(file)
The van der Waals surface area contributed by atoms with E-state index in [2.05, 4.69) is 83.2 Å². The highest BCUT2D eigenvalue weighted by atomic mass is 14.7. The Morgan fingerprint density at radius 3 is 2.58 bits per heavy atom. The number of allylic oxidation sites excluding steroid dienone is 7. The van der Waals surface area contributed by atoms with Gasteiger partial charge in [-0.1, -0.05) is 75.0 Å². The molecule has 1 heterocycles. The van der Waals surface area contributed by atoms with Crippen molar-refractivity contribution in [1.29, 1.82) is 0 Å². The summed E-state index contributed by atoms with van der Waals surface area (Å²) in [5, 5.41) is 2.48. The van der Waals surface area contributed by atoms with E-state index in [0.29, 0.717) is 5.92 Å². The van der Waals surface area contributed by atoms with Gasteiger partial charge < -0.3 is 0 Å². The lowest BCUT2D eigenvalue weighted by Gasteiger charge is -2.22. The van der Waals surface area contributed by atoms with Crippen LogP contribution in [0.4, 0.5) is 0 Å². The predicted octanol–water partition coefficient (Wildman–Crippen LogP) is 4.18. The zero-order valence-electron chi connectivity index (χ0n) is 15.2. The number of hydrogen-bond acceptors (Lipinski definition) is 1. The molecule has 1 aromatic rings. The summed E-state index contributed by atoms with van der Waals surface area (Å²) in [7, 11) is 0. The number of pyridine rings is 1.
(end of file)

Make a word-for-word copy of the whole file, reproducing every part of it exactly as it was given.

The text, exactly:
The van der Waals surface area contributed by atoms with E-state index in [2.05, 4.69) is 83.2 Å². The highest BCUT2D eigenvalue weighted by atomic mass is 14.7. The Morgan fingerprint density at radius 3 is 2.58 bits per heavy atom. The number of allylic oxidation sites excluding steroid dienone is 7. The van der Waals surface area contributed by atoms with Gasteiger partial charge in [-0.1, -0.05) is 75.0 Å². The molecule has 1 heterocycles. The van der Waals surface area contributed by atoms with Crippen molar-refractivity contribution in [1.29, 1.82) is 0 Å². The summed E-state index contributed by atoms with van der Waals surface area (Å²) in [5, 5.41) is 2.48. The van der Waals surface area contributed by atoms with E-state index in [0.29, 0.717) is 5.92 Å². The van der Waals surface area contributed by atoms with Gasteiger partial charge < -0.3 is 0 Å². The lowest BCUT2D eigenvalue weighted by Gasteiger charge is -2.22. The van der Waals surface area contributed by atoms with Crippen LogP contribution in [0.4, 0.5) is 0 Å². The predicted octanol–water partition coefficient (Wildman–Crippen LogP) is 4.18. The zero-order valence-electron chi connectivity index (χ0n) is 15.2. The number of hydrogen-bond acceptors (Lipinski definition) is 1. The molecule has 1 aromatic rings. The summed E-state index contributed by atoms with van der Waals surface area (Å²) in [7, 11) is 0. The number of pyridine rings is 1.